3. Some companies work too long to make an initial investment pay off. We think it’s better to work fast and test your way into a better solution.
      4. Skimping on snacks. In all seriousness, it can be the little things that end up going such a long way. Our team loves food — cooking, eating together, and snacks. We used to pride ourselves on having amazing snacks at the office. When we went virtual, we started a program that we lovingly call “Snack it Forward” where each month employees are given a stipend to send another employee a surprise “snack.” We have a drawing for names at the beginning of the month and a reveal where everyone has to guess their snacker at the end of the month. It’s turned into such a fun thing where we’ve all learned about each other in different ways. We’ve also gotten extremely creative to find ways to surprise your “snackee” since most deliveries have the sender’s name all over it.
         

      Generating new business, increasing your profits, or at least maintaining your financial stability can be challenging during good times, even more so during turbulent times. Can you share some of the strategies you use to keep forging ahead and not lose growth traction during a difficult economy?

      Our entire business is built on the premise that you need to make sure you’re organized for any possible situation. We’re all about the contingency plan. Prior to Covid people would have thought of what we do as something that’s nice to have but not completely necessary; now people know it’s a need to have. During difficult times you have to make difficult decisions though and be willing to adapt.

      Here is the primary question of our discussion. Based on your experience and success, what are the five most important things a business leader should do to lead effectively during uncertain and turbulent times? Please share a story or an example for each.

      It all comes down to keeping your team on your side. Be open, honest, and clear and constantly in communication. For example, during the early days of Covid we had almost daily status update meetings with our team to let them know how we were navigating the situation. Quarantine was just starting and everyone was on edge and this helped us all push forward and remain calm during a time of panic.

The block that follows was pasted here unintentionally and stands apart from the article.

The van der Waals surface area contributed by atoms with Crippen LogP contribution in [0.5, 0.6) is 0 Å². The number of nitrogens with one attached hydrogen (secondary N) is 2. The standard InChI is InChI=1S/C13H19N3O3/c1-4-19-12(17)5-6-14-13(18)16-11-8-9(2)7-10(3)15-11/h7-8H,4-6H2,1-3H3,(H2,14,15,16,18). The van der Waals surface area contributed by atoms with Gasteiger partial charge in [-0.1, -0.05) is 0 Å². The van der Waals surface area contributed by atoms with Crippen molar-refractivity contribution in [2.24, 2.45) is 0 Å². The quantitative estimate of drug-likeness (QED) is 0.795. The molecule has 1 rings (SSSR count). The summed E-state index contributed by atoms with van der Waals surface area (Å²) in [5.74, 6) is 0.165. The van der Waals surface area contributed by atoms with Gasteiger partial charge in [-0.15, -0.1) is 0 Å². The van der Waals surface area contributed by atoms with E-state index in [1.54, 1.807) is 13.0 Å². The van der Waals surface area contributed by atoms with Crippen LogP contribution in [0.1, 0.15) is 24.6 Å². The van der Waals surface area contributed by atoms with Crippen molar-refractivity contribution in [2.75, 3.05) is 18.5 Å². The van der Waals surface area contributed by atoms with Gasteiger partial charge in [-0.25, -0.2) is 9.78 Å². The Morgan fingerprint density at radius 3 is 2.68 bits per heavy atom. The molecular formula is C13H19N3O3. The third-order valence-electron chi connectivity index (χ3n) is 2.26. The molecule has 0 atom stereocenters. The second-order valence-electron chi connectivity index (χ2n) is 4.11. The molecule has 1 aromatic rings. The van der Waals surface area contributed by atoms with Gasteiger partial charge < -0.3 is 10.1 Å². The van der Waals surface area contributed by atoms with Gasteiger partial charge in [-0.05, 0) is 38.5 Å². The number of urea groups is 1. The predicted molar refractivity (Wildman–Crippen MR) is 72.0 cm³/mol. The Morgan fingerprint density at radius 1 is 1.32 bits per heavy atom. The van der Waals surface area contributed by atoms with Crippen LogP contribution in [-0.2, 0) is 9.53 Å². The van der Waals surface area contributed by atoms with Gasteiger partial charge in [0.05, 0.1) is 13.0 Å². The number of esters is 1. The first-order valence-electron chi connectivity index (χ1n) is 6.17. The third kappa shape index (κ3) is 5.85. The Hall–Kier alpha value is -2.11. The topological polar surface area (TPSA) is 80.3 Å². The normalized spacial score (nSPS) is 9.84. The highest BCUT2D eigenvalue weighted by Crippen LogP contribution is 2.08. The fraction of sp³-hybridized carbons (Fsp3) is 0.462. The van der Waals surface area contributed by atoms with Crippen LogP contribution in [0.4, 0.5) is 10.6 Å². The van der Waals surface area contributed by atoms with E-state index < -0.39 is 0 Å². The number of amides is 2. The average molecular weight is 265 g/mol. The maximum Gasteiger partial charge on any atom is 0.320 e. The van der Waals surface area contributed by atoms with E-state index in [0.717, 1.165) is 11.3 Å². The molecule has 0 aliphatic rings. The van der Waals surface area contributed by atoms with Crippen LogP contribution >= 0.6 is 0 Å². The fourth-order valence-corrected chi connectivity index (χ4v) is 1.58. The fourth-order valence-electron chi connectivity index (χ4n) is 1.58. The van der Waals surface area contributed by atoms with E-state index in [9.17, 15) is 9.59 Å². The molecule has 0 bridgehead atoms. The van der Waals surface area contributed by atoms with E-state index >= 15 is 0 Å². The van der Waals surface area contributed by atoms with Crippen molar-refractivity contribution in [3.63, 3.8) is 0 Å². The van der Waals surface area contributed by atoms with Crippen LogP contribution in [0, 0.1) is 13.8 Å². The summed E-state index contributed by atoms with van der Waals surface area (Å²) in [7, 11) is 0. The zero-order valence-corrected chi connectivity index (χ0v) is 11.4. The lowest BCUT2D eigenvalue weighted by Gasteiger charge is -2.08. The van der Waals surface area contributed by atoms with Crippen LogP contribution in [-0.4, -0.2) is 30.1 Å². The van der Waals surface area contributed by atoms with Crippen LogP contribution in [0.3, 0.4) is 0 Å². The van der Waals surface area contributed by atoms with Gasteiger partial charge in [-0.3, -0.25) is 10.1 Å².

Can you please give us your favorite “Life Lesson Quote”? Can you share how that was relevant to you in your life?

      We have so many it’s hard to pick!

      “Sucking at something is the first step towards being sorta good at something.” — Jake the Dog from Adventure Time

      “It’s easy to sit there and say you’d like to have more money. And I guess that’s what I like about it. It’s easy. Just sitting there, rocking back and forth, wanting that money.” — Deep Thoughts, Jack Handy

      “If you fail to prepare, you’re prepared to fail.” — Mark Spitz

      “A good plan today is better than a perfect plan tomorrow.” — paraphrased General Patton

      How can our readers further follow your work?

      Buy a copy of our book “In Case You Get Hit By a Bus,” which is available anywhere books are sold (or go to the link incasethebook.com) and make sure to sign up for Everplans.com. Plus, we have a special deal now: if you buy the book and provide proof of purchase on our site you’ll get a free year of our service.

      Facebook and LinkedIn: Everplans

      Instagram: @everplansready

      Abby Schneiderman

      https://www.linkedin.com/in/abbyschneiderman/

      Adam Seifer, Co-Founder and Co-CEO

      https://www.linkedin.com/in/adam-seifer-65b25/